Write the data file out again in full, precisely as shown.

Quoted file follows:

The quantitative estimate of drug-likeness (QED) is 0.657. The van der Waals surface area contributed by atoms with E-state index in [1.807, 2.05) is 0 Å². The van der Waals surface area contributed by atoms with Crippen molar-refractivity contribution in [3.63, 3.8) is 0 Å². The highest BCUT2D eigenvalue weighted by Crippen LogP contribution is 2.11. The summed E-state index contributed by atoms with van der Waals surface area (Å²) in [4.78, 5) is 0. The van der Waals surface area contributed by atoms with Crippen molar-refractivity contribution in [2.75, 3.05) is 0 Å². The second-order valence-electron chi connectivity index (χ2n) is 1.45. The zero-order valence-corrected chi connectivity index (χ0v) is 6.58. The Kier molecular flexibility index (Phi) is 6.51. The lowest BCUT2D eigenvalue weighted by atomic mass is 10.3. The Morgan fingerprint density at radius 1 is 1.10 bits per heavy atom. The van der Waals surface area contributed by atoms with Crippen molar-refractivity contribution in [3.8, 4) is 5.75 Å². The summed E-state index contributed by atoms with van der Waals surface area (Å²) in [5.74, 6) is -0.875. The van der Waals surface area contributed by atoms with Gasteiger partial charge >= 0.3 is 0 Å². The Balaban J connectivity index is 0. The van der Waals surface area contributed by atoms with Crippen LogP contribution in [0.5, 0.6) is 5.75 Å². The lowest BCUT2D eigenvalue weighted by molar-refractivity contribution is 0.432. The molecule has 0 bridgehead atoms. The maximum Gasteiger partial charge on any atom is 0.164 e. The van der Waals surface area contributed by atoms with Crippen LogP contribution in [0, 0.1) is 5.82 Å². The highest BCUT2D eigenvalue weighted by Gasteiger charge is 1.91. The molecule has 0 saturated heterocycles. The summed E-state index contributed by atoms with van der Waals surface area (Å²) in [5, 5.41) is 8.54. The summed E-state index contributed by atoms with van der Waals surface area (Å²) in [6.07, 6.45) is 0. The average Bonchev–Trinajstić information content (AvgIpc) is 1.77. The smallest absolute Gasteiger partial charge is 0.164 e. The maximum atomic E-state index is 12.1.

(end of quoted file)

The quantitative estimate of drug-likeness (QED) is 0.657. The van der Waals surface area contributed by atoms with E-state index in [1.807, 2.05) is 0 Å². The van der Waals surface area contributed by atoms with Crippen molar-refractivity contribution in [3.63, 3.8) is 0 Å². The highest BCUT2D eigenvalue weighted by Crippen LogP contribution is 2.11. The summed E-state index contributed by atoms with van der Waals surface area (Å²) in [4.78, 5) is 0. The van der Waals surface area contributed by atoms with Crippen molar-refractivity contribution in [2.75, 3.05) is 0 Å². The second-order valence-electron chi connectivity index (χ2n) is 1.45. The zero-order valence-corrected chi connectivity index (χ0v) is 6.58. The Kier molecular flexibility index (Phi) is 6.51. The lowest BCUT2D eigenvalue weighted by atomic mass is 10.3. The Morgan fingerprint density at radius 1 is 1.10 bits per heavy atom. The van der Waals surface area contributed by atoms with Crippen molar-refractivity contribution in [3.8, 4) is 5.75 Å². The summed E-state index contributed by atoms with van der Waals surface area (Å²) in [5.74, 6) is -0.875. The van der Waals surface area contributed by atoms with Gasteiger partial charge >= 0.3 is 0 Å². The Balaban J connectivity index is 0. The van der Waals surface area contributed by atoms with Crippen LogP contribution in [0.5, 0.6) is 5.75 Å². The lowest BCUT2D eigenvalue weighted by molar-refractivity contribution is 0.432. The molecule has 0 bridgehead atoms. The maximum Gasteiger partial charge on any atom is 0.164 e. The van der Waals surface area contributed by atoms with Crippen LogP contribution in [0, 0.1) is 5.82 Å². The highest BCUT2D eigenvalue weighted by Gasteiger charge is 1.91. The molecule has 0 saturated heterocycles. The summed E-state index contributed by atoms with van der Waals surface area (Å²) in [5, 5.41) is 8.54. The summed E-state index contributed by atoms with van der Waals surface area (Å²) in [6.07, 6.45) is 0. The average Bonchev–Trinajstić information content (AvgIpc) is 1.77. The smallest absolute Gasteiger partial charge is 0.164 e. The maximum atomic E-state index is 12.1.